Artist in Wine, with Galoshes Kelli Fitzpatrick
“Excuse me, ma’am,” I said. “Are you waiting?”
The woman was blocking the door, playing Pictionary on the family restroom plaque with a red Expo marker. She faced away from me, just a mop of maroon hair and black slacks. This studio held forty guests for my exhibition but only had one bathroom? Unbelievable.
“Ma’am.” My ballet flats squished pink bubbles as I shifted. A matching ruby stain streaked the hem of my gown. What possesses anyone to serve red wine in public? Guests can’t be trusted not to, say, trip on the corner of an art installment while talking to its creator. My feet were soaked in merlot. I needed to get cleaned up and back mingling as soon as possible.
I stepped up beside Bathroom Banksy and finally saw her face—she was focused, lost in a creative moment. I knew that look well.
“Why are you drawing on it?” I asked. She had to respond. I was now close enough to smell the ink.
“I’m fixing it,” she said.
“You’re defacing it.”
“You’re DeShondra Tachiavetti, right?” She scribbled some red streaks. “I’m Kat. You turn glass shards into kick-ass sculpture, I enhance bathroom signs. To each their own.” She clicked the marker cap closed and glanced at me, at what I held in my hand, and guffawed. “What are those?”
Galoshes. Chartreuse glitter-coated rubber rainboots. I was lucky my assistant had some kind of footwear in her car that fit me. “Curse of the klutzy patron, I’m afraid,” I said. “Studio won’t let me go barefoot. So…” I held up the boots and conjured a less-than-thrilled expression.
She laughed. “You are all kinds of extra. I’ve always admired your art, but this, I mean…” She gestured at me like I was some undiscovered Warhol masterpiece: Artist in Wine, with Galoshes.
I pointed at the sign. “I could say the same for whatever this is supposed to be.”
Breasts. She’d drawn breasts on the male figure, along with a familiar-looking red spray of hair. Beside the triangle-dress female she had penned a small masked person.
“What’s with the mini-superhero?” I asked.
She crossed her arms. “It’s a kid, genius.”
“… With a cape?”
“Why not? If I ever have a kid, she’s bound to be hella weird. But, you know, good weird. BatKid weird.”
“You do this often? Fix signs, I mean?”
“Shit, yeah. All over.” She tucked the marker away. “They come off, but at least one person sees them.”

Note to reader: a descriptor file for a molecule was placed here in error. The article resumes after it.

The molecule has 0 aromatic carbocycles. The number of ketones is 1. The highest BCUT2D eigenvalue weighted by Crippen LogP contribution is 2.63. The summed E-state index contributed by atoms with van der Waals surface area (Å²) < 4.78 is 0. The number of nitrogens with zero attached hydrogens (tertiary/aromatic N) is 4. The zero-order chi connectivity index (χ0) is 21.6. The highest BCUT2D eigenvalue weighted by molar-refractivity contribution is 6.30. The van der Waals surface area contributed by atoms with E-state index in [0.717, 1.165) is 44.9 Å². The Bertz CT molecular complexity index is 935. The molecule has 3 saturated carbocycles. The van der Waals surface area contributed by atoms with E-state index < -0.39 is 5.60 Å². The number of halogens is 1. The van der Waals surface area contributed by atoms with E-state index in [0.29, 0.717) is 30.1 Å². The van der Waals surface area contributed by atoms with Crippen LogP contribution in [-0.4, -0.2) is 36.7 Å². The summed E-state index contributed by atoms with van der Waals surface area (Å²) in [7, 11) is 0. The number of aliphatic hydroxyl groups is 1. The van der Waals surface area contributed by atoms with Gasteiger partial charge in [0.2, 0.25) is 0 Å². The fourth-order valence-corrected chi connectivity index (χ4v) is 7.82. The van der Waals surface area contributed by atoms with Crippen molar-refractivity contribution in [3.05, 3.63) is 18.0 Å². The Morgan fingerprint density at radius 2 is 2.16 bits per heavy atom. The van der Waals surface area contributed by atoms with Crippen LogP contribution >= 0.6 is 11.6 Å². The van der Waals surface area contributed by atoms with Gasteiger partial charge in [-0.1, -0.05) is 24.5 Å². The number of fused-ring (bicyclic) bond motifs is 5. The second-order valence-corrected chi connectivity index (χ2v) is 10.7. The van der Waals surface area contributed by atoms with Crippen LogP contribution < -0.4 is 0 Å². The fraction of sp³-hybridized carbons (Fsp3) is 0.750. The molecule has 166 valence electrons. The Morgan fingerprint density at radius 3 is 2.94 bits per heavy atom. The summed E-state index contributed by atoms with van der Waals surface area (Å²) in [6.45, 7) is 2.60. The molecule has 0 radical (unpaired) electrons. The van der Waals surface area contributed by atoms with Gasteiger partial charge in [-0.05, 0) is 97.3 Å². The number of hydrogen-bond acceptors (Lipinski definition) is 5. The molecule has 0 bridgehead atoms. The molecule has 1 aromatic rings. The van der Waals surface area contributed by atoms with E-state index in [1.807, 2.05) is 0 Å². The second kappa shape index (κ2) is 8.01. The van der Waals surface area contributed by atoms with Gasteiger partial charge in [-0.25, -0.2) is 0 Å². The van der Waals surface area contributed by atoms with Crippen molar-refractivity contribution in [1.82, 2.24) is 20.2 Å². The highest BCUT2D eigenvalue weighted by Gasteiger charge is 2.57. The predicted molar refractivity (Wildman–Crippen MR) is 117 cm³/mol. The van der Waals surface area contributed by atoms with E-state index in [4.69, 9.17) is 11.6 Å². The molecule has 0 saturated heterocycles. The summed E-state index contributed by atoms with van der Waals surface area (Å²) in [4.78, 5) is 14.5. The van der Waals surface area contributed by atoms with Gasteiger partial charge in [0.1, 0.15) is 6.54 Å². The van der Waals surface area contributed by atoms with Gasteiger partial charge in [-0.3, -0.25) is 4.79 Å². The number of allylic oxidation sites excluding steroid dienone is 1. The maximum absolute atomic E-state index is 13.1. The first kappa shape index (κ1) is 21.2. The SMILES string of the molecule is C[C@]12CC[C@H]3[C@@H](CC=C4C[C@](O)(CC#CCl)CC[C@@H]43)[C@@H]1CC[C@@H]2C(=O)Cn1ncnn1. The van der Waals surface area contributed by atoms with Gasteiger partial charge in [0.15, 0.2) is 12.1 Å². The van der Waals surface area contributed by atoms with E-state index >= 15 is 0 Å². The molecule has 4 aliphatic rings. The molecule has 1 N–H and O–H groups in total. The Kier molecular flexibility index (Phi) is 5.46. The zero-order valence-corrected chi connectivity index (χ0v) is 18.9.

I smiled. “Lucky me. I get to be the one.”
She blushed. “You want me to tell them you’ll be right back or something?”
I suddenly realized cleaning my own feet in this dress would be a nightmare. “Actually… would you mind helping me for a second? Nice dress, bathroom floor—”
“I got you, sister.” She pushed the door open for me.
Before I could do anything, Kat grabbed a wad of paper towel and wet it. “Hike your dress a smidge.” She knelt on the floor, ignoring the grime, and removed my shoes, then wiped the wine-stains off my feet.
“I feel bad,” I said. “You’re doing all the work.”
“True. What’s my reward for foot washing, your excellence?” She crinkled her nose.
I half-smiled. “I don’t negotiate with vandals.”
“How about stopping by my coffeehouse after your gig? I run Graffiti Joe’s on Seventh.”
I stiffened a bit. Famous people can’t be too cautious.
Kat noticed. “I’m sorry—you probably get propositioned by idiots constantly. No pressure. If you want to talk more later, that’s where I’ll be.” She helped me into the boots, then stood and rinsed my flats.
She was no idiot, and talking sounded nice. Exciting even. Except… “They may turn me away looking like this.” It was so unorthodox—my formal gown and these blingy galoshes. Together.
“Yeah, ‘cause my staff definitely cares about shit like that.” She rolled her eyes. “Besides, those boots are totally you. Awkward, but brilliant.”
The room was small and damp and Kat’s words echoed over the tile walls like skipped stones, like exhibit lights all pointing inward. At me. I felt like Paddington Bear, standing in that bathroom with her, yet somehow it was awesome. Weird… but wonderful.
I had to ask. “Your doodles… you consider them art?”
She shrugged. “Anything can be art. There’s a pile of metal trash cans welded together in Valley Square that the city paid a shit-ton of money for. My stuff isn’t any stranger than that.”
I watched her eyes. She wasn’t finished.
“It’s fun, something unique to me. And it’s also—you know—” She ran her fingers through her hair. “It’s frustrating to never see yourself represented. Even in something as stupid as toilet signs. So, I fix it. I make each one different. Not all families look alike.”
I nodded. What do you say to that? It was deeper than any conversation I would have tonight, and I knew it.
“People are waiting for you, hot stuff.” She held the door.
I stepped out. “Hopefully not with more wine.”
She grinned. “Want me to bounce for you?”
“As in keep people away? Kat, talking to me is why they came—”
“And the lucky bastards can do that. I’ll just keep them from ruining more of your wardrobe. Or your evening.”
I smiled and nodded. I felt like dumping a whole bottle of wine over my head. It no longer mattered. “You fixed it.”
She winked. “It’s what I do.” Kat raised her voice, marching toward the showroom. “Clear the way, folks, artist en route. Secure your beverages!”
Guests tilted their heads, puzzled. One gentleman clutched his champagne glass to his chest.
I took a squeaky step to follow, then hesitated. Why not? I pulled my autographing Sharpie from my purse.
As I strode toward my audience, boots already making my feet sweat, I imagined the janitor’s reaction when they discovered the stick-figure woman in a triangle dress sporting hand-drawn galoshes.
Those things may never come off.
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